State lawmakers may make another try at returning the so-called federal tax reform “windfall” to taxpayers, despite a recent veto by Gov. Laura Kelly.
Senate Majority Leader Jim Denning, an Overland Park Republican, told members of the Johnson County Republican Party’s Elephant Club that lawmakers might not have enough votes to override her veto of Senate Bill 22. However, legislators could put similar language into a conference committee bill to “take another bite of the apple,” Denning said.
It would mark a third attempt to allow Kansans to itemize deductions on their state forms if they didn’t on their federal forms and to adjust state tax law to limit taxation on repatriated foreign income.
A narrow Senate majority, 21-19, passed similar legislation in 2018, but a tie vote sank the measure in the House that year. This year, both legislative bodies garnered enough votes to send SB 22 to the Governor’s desk. The House passed the measure, 76-43, 12 votes shy of the number necessary to override Kelly. The Senate adopted the bill 24-16, three votes shy of a veto-proof majority.
Legislators are set to return to Topeka on May 1 for veto session.
“We don’t think we have enough votes right now to override Gov. Kelly’s veto,” Denning said.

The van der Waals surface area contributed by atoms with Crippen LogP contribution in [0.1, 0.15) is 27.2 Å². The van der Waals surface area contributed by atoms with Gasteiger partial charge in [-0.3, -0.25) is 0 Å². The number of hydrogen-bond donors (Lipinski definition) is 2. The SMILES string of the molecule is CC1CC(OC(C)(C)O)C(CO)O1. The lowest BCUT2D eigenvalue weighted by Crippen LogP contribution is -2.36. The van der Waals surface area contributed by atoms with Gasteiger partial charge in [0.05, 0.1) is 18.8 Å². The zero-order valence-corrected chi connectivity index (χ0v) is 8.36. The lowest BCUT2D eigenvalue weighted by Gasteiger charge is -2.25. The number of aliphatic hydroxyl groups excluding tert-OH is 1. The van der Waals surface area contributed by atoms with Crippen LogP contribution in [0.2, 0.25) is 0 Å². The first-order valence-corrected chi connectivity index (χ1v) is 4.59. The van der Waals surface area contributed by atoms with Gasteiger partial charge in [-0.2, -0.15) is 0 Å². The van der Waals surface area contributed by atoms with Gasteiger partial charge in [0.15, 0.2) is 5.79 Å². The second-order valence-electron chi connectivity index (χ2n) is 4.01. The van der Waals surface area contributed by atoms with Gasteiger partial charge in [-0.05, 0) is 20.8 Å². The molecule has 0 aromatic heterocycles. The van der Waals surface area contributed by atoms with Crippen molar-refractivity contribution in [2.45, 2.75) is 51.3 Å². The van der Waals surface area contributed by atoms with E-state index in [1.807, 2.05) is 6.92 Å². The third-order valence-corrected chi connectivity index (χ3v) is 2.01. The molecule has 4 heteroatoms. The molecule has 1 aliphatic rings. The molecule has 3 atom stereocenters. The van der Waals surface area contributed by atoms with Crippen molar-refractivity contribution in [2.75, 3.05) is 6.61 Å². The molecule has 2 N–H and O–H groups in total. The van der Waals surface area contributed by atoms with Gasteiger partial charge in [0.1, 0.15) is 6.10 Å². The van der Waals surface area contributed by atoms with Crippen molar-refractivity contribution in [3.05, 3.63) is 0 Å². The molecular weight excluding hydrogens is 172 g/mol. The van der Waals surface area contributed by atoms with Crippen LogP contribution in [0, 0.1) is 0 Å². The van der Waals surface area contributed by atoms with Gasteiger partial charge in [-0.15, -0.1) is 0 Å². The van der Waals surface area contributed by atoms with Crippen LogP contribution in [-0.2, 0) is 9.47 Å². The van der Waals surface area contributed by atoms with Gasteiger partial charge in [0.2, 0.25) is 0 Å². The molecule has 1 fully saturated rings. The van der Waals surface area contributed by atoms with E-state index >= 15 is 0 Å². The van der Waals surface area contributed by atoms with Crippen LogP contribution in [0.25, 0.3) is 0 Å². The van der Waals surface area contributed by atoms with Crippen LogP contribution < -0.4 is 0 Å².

However, if some pieces of SB 22 are put into a conference committee bill, three House members and three Senate members would hash out their differences before each legislative body held an up-or-down vote. Denning said with a few changes, the legislation may have a better chance of passing.
For example, the original bill also included provision to lower the sales tax on food. The amount of the food sales tax decrease could change. Some provisions of SB 22 were retroactive to the beginning of the year.
“It might not be retroactive,” Denning said. “So I think it has a much better chance at passing.”
Politically, the Senate Majority Leader said there are two schools of thought on whether lawmakers should make a third attempt to adjust Kansas income tax filing guidelines.
“Half of us don’t want to take another bite of the apple,” he said. “They want Gov. Kelly to own it. The other half think it’s good policy.”
He warned, however, that if it passes, Kelly will get the credit for the policy, despite her original veto.